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For transcription used by some authors, check out I call that opinion. Accurate according to whom. Yes the IPA is accurate, and perhaps there should be a link to it here. But, Samba is surely counter-intuitive and hardly the only choice for transcription or even computer transcription.

The advantage of SAMPA is that it's very close to IPA (you'll most certainly find a link to IPA on the SAMPA page). And BEING COUNTER-INTUITIVE is not a disadvantage at all, since IPA is also counter-intuitive - especially to speakers of English. Linguistics is very often counter-intuitive, and that probably applies to science in general. I don't think there is a more scientific and more computer-friendly system out there. Of course, /u:/ instead of <oo> is counter-intuitive to speakers of English, of course /S/ instead of <sh> seems strange, but only because <sh> is the grapheme you learn in school. In linguistics (especially phonetics and phonology), it doesn't really make sense to write <sh> instead of /S/. Of course those are all opinion, since there is no TRUTH in general. Of course I think it would be agood idea to use SAMPA throughout, but it's maybe better to include a transcription closer to English PLUS a more scientific transcription. Although SAMPA is not THAT hard to learn, I don't wanna force anyone to do so.---- Yes- that is 80% opinion at least. Further, this is a site where anyone can use whatever transcription system they like, and even, though it would be rude, anyone change someone else's transcription system. In my opinion, any transcription system that includes numbers rather than letters is more counter-intuitive than one that tries to confine itself to relatively familiar alphabets. Furthermore, British English speakers are brought up on the IPA, due to the influence of the OED, unlike Americans, and find it quite natural.

--- yeah, sure, I'd prefer to write in IPA, though that's not possible for technical reasons now is it? Sure, people with linguistic training from the UK feel that IPA is quite natural, but even IPA transcriptions may vary. Anyway... I don't think it would be a good idea to exclude SAMPA or IPA transcriptions. SAMPA only has SOME numbers, it's mainly or as far as possible it's identical with IPA.

--- I'll include ORTHOGRAPHY in the LINGUISTICS SECTION, because orthography is not language per se, but it is part of linguistics.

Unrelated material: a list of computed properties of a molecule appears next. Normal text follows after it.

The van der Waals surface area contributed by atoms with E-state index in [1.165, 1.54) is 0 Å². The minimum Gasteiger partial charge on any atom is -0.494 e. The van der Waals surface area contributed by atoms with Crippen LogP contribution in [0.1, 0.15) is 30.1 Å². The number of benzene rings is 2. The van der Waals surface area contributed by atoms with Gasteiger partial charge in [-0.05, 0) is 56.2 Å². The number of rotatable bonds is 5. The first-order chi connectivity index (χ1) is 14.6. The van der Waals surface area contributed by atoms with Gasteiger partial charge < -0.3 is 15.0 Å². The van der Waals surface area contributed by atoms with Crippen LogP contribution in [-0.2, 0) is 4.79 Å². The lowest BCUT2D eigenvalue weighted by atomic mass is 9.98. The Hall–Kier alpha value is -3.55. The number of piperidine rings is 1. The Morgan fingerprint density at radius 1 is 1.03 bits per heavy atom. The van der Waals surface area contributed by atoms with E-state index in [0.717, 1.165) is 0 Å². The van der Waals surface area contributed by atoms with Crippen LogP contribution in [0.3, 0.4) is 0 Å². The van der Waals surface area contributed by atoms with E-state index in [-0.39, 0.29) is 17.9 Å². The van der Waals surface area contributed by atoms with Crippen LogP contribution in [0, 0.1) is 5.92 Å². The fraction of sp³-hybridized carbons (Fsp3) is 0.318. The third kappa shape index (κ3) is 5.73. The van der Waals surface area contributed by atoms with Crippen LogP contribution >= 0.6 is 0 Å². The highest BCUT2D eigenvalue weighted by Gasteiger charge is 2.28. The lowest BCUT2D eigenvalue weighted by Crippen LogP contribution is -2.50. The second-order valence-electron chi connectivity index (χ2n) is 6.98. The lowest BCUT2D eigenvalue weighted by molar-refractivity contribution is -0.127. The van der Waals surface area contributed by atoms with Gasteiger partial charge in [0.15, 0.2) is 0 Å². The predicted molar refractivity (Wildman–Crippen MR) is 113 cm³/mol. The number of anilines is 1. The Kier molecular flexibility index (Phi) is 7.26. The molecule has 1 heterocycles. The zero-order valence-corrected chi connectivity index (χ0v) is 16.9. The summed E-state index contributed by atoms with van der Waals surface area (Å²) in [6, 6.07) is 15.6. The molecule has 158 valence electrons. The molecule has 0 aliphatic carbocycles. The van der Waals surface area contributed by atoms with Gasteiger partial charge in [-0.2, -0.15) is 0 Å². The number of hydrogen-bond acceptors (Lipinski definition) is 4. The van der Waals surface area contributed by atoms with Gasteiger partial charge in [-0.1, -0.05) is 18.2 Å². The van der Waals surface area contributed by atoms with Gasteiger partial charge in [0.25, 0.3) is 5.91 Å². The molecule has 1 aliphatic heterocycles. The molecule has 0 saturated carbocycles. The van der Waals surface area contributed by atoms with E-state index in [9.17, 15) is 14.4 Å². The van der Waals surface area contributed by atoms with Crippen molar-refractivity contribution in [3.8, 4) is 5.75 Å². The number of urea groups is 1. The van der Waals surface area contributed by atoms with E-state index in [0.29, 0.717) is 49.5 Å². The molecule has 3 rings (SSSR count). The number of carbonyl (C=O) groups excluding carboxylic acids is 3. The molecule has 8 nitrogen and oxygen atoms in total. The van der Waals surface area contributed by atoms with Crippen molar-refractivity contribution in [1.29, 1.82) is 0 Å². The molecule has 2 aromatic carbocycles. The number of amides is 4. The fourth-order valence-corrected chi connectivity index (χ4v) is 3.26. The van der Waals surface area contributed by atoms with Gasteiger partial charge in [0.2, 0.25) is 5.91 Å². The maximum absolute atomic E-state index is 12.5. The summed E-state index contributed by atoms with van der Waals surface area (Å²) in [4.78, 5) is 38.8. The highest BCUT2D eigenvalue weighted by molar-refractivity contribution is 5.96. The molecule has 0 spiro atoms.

The subject of how to indicate pronunciations on Wiki pages is a complicated one, and simple solutions to complicated problems are frequently a bad idea. For many uses, something very simple and English-centric like the system used in the Jargon File would be adequate. But it's clearly not adequate for many other uses here, particularly when describing foreign languages. Using more than one system has its own drawbacks, and is more complicated overall than using one. Yes, SAMPA (or a competing IPA-based system such as the one used on sci.lang) is probably overkill and difficult to learn for many; but the technology here can be arranged to make it simpler. For example, the server already recognizes "ISBN XXX..." in Wiki text and automatically makes links to more detailed information about a book. It could do a similar thing with "SAMPA XXX...", automatically creating a link to a page explaining SAMPA, perhaps even a sound clip. It is possible that in the future, it could display real IPA symbols when Unicode fonts become more available. Most important, though, is that IPA-based information is information-preserving while simpler systems might not be, so we can add those features without needing more information. For that reason alone, I think it is important that we adopt some IPA-based standard. --LDC

yeah... dunno about the jargon file... the question is: is it used in linguistics?

No, it would be wholly inadequate for that; it's just a simple ad-hoc. I only mention it to say that it would br appropriate to use in some contexts (notably the jargon file itself, which describes jargon to English-speakers who aren't linguists). Surely we will need a more complete IPA-based system for linguistics articles in general, but that doesn't rule out the use of simpler methods for other uses. --LDC

This article says programming languages lack "discreteness". What does that mean? -LC

No answer for the last 4 months. I've removed the word. If anyone wants to put it back, please define it. -LC

Why does the introduction the concept 'language' START with machine language rather than with the human phenonmenon? It makes for a clever paragraph, but really now! --MichaelTinkler